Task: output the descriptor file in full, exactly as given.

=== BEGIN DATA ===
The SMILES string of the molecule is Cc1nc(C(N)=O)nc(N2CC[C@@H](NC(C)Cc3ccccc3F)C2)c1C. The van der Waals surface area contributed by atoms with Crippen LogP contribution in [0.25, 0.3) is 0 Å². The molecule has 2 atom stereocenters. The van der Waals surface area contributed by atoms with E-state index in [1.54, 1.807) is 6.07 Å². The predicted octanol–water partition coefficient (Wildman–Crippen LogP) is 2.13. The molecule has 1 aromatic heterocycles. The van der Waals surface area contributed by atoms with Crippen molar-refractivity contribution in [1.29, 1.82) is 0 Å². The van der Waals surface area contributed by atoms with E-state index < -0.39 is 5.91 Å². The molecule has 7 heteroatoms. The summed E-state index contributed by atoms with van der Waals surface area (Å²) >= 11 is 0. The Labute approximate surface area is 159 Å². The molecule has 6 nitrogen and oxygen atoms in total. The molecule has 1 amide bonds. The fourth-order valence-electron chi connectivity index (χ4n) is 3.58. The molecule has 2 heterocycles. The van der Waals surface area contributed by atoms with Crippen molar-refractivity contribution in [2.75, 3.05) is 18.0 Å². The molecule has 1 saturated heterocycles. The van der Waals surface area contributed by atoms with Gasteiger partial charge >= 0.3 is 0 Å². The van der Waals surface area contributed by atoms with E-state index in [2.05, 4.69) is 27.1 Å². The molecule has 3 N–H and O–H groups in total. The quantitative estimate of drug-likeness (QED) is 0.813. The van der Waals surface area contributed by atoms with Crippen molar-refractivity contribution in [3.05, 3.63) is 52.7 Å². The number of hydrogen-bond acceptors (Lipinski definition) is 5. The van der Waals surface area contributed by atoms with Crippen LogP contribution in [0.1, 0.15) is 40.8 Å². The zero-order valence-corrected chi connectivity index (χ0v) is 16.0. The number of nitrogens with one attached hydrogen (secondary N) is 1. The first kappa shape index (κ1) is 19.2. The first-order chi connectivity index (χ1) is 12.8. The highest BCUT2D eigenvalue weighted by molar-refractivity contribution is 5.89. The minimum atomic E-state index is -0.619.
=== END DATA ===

The SMILES string of the molecule is Cc1nc(C(N)=O)nc(N2CC[C@@H](NC(C)Cc3ccccc3F)C2)c1C. The van der Waals surface area contributed by atoms with Crippen LogP contribution in [0.25, 0.3) is 0 Å². The molecule has 2 atom stereocenters. The van der Waals surface area contributed by atoms with E-state index in [1.54, 1.807) is 6.07 Å². The predicted octanol–water partition coefficient (Wildman–Crippen LogP) is 2.13. The molecule has 1 aromatic heterocycles. The van der Waals surface area contributed by atoms with Crippen molar-refractivity contribution in [1.29, 1.82) is 0 Å². The van der Waals surface area contributed by atoms with E-state index < -0.39 is 5.91 Å². The molecule has 7 heteroatoms. The summed E-state index contributed by atoms with van der Waals surface area (Å²) >= 11 is 0. The Labute approximate surface area is 159 Å². The molecule has 6 nitrogen and oxygen atoms in total. The molecule has 1 amide bonds. The fourth-order valence-electron chi connectivity index (χ4n) is 3.58. The molecule has 2 heterocycles. The van der Waals surface area contributed by atoms with Crippen molar-refractivity contribution in [2.75, 3.05) is 18.0 Å². The molecule has 1 saturated heterocycles. The van der Waals surface area contributed by atoms with Gasteiger partial charge >= 0.3 is 0 Å². The van der Waals surface area contributed by atoms with E-state index in [2.05, 4.69) is 27.1 Å². The molecule has 3 N–H and O–H groups in total. The quantitative estimate of drug-likeness (QED) is 0.813. The van der Waals surface area contributed by atoms with Crippen molar-refractivity contribution in [3.05, 3.63) is 52.7 Å². The number of hydrogen-bond acceptors (Lipinski definition) is 5. The van der Waals surface area contributed by atoms with Crippen LogP contribution in [0.1, 0.15) is 40.8 Å². The zero-order valence-corrected chi connectivity index (χ0v) is 16.0. The number of nitrogens with one attached hydrogen (secondary N) is 1. The first kappa shape index (κ1) is 19.2. The first-order chi connectivity index (χ1) is 12.8. The highest BCUT2D eigenvalue weighted by molar-refractivity contribution is 5.89. The minimum atomic E-state index is -0.619.